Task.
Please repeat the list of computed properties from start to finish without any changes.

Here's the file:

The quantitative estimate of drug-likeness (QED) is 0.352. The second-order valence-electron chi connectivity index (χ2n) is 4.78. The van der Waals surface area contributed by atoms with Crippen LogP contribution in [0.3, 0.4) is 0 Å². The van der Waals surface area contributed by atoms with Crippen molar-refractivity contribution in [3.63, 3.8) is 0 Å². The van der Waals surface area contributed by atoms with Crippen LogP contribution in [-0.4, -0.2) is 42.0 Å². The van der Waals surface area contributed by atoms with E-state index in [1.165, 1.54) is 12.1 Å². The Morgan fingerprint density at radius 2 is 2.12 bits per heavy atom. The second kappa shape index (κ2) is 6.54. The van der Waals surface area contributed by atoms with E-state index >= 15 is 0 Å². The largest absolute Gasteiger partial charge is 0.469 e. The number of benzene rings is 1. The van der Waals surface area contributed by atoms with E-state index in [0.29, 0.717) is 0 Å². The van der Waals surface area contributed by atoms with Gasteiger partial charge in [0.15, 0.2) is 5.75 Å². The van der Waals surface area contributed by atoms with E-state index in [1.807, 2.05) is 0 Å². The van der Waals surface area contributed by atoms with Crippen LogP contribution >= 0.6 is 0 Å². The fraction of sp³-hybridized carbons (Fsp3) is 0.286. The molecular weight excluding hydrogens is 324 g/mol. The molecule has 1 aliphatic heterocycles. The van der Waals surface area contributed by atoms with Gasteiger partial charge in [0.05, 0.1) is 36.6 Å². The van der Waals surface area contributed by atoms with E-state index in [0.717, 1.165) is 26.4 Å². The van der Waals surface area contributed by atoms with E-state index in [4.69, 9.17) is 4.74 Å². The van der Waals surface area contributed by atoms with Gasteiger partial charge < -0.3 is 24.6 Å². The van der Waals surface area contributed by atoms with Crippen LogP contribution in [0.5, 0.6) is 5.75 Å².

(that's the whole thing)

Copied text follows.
The quantitative estimate of drug-likeness (QED) is 0.352. The second-order valence-electron chi connectivity index (χ2n) is 4.78. The van der Waals surface area contributed by atoms with Crippen LogP contribution in [0.3, 0.4) is 0 Å². The van der Waals surface area contributed by atoms with Crippen molar-refractivity contribution in [3.63, 3.8) is 0 Å². The van der Waals surface area contributed by atoms with Crippen LogP contribution in [-0.4, -0.2) is 42.0 Å². The van der Waals surface area contributed by atoms with E-state index in [1.165, 1.54) is 12.1 Å². The Morgan fingerprint density at radius 2 is 2.12 bits per heavy atom. The second kappa shape index (κ2) is 6.54. The van der Waals surface area contributed by atoms with E-state index >= 15 is 0 Å². The largest absolute Gasteiger partial charge is 0.469 e. The number of benzene rings is 1. The van der Waals surface area contributed by atoms with E-state index in [0.29, 0.717) is 0 Å². The van der Waals surface area contributed by atoms with Gasteiger partial charge in [0.15, 0.2) is 5.75 Å². The van der Waals surface area contributed by atoms with E-state index in [1.807, 2.05) is 0 Å². The van der Waals surface area contributed by atoms with Crippen LogP contribution >= 0.6 is 0 Å². The fraction of sp³-hybridized carbons (Fsp3) is 0.286. The molecular weight excluding hydrogens is 324 g/mol. The molecule has 1 aliphatic heterocycles. The van der Waals surface area contributed by atoms with Gasteiger partial charge in [0.05, 0.1) is 36.6 Å². The van der Waals surface area contributed by atoms with E-state index in [0.717, 1.165) is 26.4 Å². The van der Waals surface area contributed by atoms with E-state index in [4.69, 9.17) is 4.74 Å². The van der Waals surface area contributed by atoms with Gasteiger partial charge < -0.3 is 24.6 Å². The van der Waals surface area contributed by atoms with Crippen LogP contribution in [0.5, 0.6) is 5.75 Å².